Orton, Rothko and Golightly share the spotlight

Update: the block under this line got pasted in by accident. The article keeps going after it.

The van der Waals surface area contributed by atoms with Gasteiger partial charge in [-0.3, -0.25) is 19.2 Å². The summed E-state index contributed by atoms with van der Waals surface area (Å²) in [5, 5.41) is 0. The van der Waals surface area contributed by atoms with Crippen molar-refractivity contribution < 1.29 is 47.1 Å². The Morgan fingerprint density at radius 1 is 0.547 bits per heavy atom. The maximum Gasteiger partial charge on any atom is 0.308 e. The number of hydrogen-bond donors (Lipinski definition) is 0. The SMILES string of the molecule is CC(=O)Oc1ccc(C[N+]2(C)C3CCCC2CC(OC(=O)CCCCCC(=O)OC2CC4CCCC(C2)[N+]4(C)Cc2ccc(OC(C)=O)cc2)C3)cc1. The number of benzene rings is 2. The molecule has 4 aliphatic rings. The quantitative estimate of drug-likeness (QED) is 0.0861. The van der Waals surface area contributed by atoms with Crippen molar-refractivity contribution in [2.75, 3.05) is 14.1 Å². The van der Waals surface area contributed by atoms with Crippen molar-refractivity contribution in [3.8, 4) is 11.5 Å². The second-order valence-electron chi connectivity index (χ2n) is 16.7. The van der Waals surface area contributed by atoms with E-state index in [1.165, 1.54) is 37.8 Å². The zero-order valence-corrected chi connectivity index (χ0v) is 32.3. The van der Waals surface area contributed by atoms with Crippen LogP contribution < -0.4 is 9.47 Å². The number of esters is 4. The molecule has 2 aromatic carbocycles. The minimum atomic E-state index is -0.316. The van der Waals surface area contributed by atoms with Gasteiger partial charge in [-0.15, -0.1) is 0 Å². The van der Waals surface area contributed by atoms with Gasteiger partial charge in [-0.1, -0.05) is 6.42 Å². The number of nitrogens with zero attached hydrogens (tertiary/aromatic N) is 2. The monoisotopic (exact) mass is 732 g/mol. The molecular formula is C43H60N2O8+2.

“Breakfast at Tiffany’s” is, without a doubt, the headline show of London’s busy autumn season. The smart production team is headed by playwright Samuel Adamson (“Southwark Fair,” “All About My Mother”), who is adapting Truman Capote’s celebrated 1958 novella. The only borrowing from the movie is the Henry Mancini theme song, the masterpiece of melancholy that is “Moon River.”Anna Friel (TV’s “Pushing Daisies,” “Closer” on Broadway) stars as Holly Golightly opposite Joseph Cross (“Running With Scissors,” “Milk”) in his U.K. debut. Designed by Anthony Ward (Sam Mendes’ the Bridge Project and Tony winner for “Mary Stuart”), the show is helmed by Sean Mathias, whose “Waiting for Godot” with Ian McKellen and Patrick Stewart enjoys an SRO run at the theater. Mathias is a.d. of the Theater Royal Haymarket Company, a post awarded annually by the theater’s chairman, Arnold Crook. The latter is buoyant about the show’s prospects. “It’s produced by Colin Ingram,” Crook says, “but it’s very much part of our season with Sean after the storming success of his ‘Waiting for Godot.’ There has yet to be a vast amount of promotion, but bookings are already healthy. By the end of August there will be much more publicity, which should further massage the box office.” Skedded to run until February, “Breakfast” will close to make way for Mathias’ third and final show of the season. Lips remain, at this point, firmly sealed as to what that will be. The plays of the late British theater bad boy Joe Orton are often revived in the West End, but his latest return comes with a twist. Opening Sept. 30, “Prick Up Your Ears” is the Orton story but this time told from the perspective of Kenneth Halliwell, his lover and eventual murderer. Sonia Friedman, Kim Poster and Lee Menzies have teamed to produce Simon Bent’s biodrama based exclusively on Orton’s diaries and letters — not the Stephen Frears movie scripted by Alan Bennett. Matt Lucas, co-creator/star of the BBC comedy series “Little Britain” plays Halliwell opposite Chris New, who almost stole Friedman’s revival of “Bent” from his more famous co-star, Alan Cumming. Both shows are the work of hotshot helmer Daniel Kramer. Reality TV casting also is back, though looking slightly less opportunistic. Jim Cartwright’s award-winning comedy “The Rise and Fall of Little Voice” needs a young lead able to mimic the voices of Garland, Bassey, Holliday and the like. Step forward Diana Vickers, discovered on Simon Cowell’s “The X Factor.” “When Jim told me he had found the perfect girl — and then dragged me off to Wembley to see Diana Vickers perform as part of the ‘X Factor’ tour, I thought he’d gone mad,” says producer Nica Burns. “But when I saw Diana, I knew immediately he was right; she has a special quality. When she finally agreed — after much persuasion — to come in and read for us, we found out that not only can she sing but she was an intuitive actress as well.” Cartwright agrees: “The moment she read the part, it was magic. A frisson ran through the room. Diana Vickers is the real deal. She is Little Voice.” Songs may be part of that show, but full-blown, homegrown tuner productions are in short supply. The Menier Chocolate Factory will revive “Sweet Charity” at Christmas, but the greatest expectations surround the first U.K. revival in 17 years of “Annie Get Your Gun.” Previewing at the innovate Young Vic theater from Oct. 3, the production is helmed by Richard Jones, the U.K.’s most commandingly idiosyncratic theater and opera director — his production of “Titanic” won five Tonys, and he has four Oliviers, including one for his startlingly original London premiere of “Into the Woods.” His Annie is Jane Horrocks, starring opposite Julian Ovenden, the British actor — and mellifluous tenor — who made a splash in Gotham opposite Nathan Lane in “Butley” and gave the standout performance in Boublil and Schonberg’s recent flop tuner, “Marguerite.” Following Jonathan Munby’s eagerly awaited revival of Calderon’s Spanish Golden Age drama “Life Is a Dream,” starring Dominic West (“The Wire”) Oct. 8-Nov. 28, the Donmar Warehouse crowns its season with the world premiere of “Red” by dramatist and Oscar-nommed screen scribe John Logan (“Never the Sinner,” “The Aviator”). “It’s the most exciting new play that’s come to the Donmar since ‘Frost/Nixon,’ ” says Donmar a.d. and helmer of the play Michael Grandage, who has programmed the two-hander into the venue’s longest production slot — 11 weeks starting Dec. 3 — and cast it to strength with Alfred Molina and Eddie Redmayne.